Fergus Gordon Jan 6, 2016

The inside outside model for innovation

How can banks remedy their low-growth performance compared to other sectors of the economy? By taking a cue from financial services companies that have outperformed their peers.

Defined in terms of growth in total shareholder returns (TSR), the clear outperformers are Capital One, Wells Fargo, and U.S. Bancorp. While the 13 other listed U.S. retail and commercial banks with assets greater than $40 billion delivered shareholders an average annual total return of 9.5% over a four-year period, Capital One delivered 18.1%, Wells Fargo 17.3% and U.S. Bancorp 15.6%.

The common thread for these three financial institutions is innovation investment. These banks are leaders in developing new customer offerings that spur organic growth and deliver high margins. Of course, innovation costs money. And in a low-growth environment, achieving innovation sufficient enough to draw business from competitors without inflating cost structures to unsustainable levels is quite difficult.

But it can be done. Wells Fargo, for example, has made significant investments in digital labs and most recently in its startup accelerator program. Outside of North America, Australia’s Westpac provided $50 million in seed funding for Reinventure, a financial services–focused VC fund. A variation on the theme is Barclays’ “school for startups,” where cohorts of 550 startups pitch their ideas, allowing Barclays executives to directly have their pulse on the rapidly changing fintech marketplace.

Structured Approach

Most banks, however, are stymied when they think about growth and innovation by a mutually reinforcing, three-pronged problem:

  • The Apple effect. Tech-industry cycle times have ratcheted up customer expectations for innovation. For traditionally risk-averse banking cultures, this creates a conflict that requires quick marketplace responses implemented using slow and complex internal approval processes.
  • Barbarians at the gate. For the first time ever, non-industry players are threatening banks, especially with bold innovations in functions such as payments, robo-advisors and crowdsourced lending.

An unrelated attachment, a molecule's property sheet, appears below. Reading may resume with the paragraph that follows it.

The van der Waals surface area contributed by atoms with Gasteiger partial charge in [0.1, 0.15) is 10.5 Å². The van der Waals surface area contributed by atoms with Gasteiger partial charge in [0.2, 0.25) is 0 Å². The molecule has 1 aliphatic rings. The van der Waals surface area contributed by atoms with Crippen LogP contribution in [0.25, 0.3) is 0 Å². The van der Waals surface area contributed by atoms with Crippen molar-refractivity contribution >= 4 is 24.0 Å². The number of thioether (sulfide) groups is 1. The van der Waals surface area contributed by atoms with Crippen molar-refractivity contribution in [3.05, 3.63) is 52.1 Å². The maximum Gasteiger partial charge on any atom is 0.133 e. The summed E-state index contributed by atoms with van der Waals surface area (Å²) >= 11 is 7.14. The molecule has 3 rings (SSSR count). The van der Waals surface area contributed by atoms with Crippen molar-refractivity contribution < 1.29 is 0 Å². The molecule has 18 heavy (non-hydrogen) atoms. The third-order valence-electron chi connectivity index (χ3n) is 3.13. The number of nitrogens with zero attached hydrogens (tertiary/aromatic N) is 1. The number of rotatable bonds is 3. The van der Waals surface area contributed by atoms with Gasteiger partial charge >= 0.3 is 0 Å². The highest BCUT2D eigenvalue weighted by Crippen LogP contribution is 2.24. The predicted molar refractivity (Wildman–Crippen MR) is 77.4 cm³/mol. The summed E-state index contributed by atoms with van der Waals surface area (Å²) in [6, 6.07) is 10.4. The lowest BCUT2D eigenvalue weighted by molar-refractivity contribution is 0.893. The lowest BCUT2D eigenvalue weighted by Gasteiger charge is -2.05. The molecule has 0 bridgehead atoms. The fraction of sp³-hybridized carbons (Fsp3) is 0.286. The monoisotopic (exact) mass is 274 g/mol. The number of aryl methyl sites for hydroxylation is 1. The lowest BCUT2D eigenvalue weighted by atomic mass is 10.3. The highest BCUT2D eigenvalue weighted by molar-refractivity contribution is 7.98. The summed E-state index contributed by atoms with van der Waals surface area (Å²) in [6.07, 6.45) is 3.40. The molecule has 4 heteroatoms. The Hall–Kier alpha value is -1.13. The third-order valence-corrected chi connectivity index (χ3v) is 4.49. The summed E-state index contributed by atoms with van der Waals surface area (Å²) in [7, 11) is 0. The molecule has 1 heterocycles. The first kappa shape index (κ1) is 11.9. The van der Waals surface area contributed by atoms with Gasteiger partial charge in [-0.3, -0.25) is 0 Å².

• Defying gravity. When a bank with growth expectations of 5% to 8% gets pulled down by a market growing between 2% to 3%, the missed targets lead to lower investments, which lead to less innovation – and an increasing gap with customer expectations.

Amid these challenges, an organic, internal, business-as-usual approach to innovation is not enough. Success requires a structured, externally-oriented approach to identifying new business opportunities that overcome the fear of failure prevalent within banks today. To gain competitive advantage, banks must innovate better and faster, and they need to do it as soon as possible, but within a structured model. Because banks have spent the last several years developing a strong risk management culture, they may need to segregate innovative roles from those that support traditional functions.

We suggest using the “outside-inside” model. The inside portion is similar to what already occurs today in banks, enhanced with a few innovation best practices. The outside portion refers to arms-length investments in venture capital (VC), digital labs, or other innovation-oriented companies.

The inside role involves allocating capital and funding new projects as part of the institution’s core banking business. The banking team can also help focus their innovation partners by being clear on both their strategy (where to participate and how to win) and on the problems and unmet consumer needs in the market. This is crucial to ensuring their partners “innovate with a purpose” and improve the bank’s return on investment.

Banks also have a key role in helping pressure test emerging ideas. For example, they can provide the practical regulatory expertise developed over many years that most innovators and startups lack. To get the most impact from these roles, many banks are making innovation a central part of the organization, with key innovation leaders reporting to the C-suite or even the CEO.

The outside roles are classic fintech startup activities, but they are gently directed and even accelerated by coordinating with bank sponsors. Knowing specific problems and unmet needs in the market (from bankers) allows startups to focus their activities. Indeed, in our conversations with leading innovation experts, clearly defining the problem, although seemingly mundane, is critical to both raising the odds of innovation success and getting innovations to market faster.

This outside-inside model provides banks with the quickest route to closing the innovation gap. They can innovate quickly without having to fundamentally change their cultures faster than is reasonable.

Mr. Gordon is a partner in the Financial Institutions Practice at A.T. Kearney, a global strategy and management consulting firm. Based in New York, he can be reached at Insight@atkearney.com.

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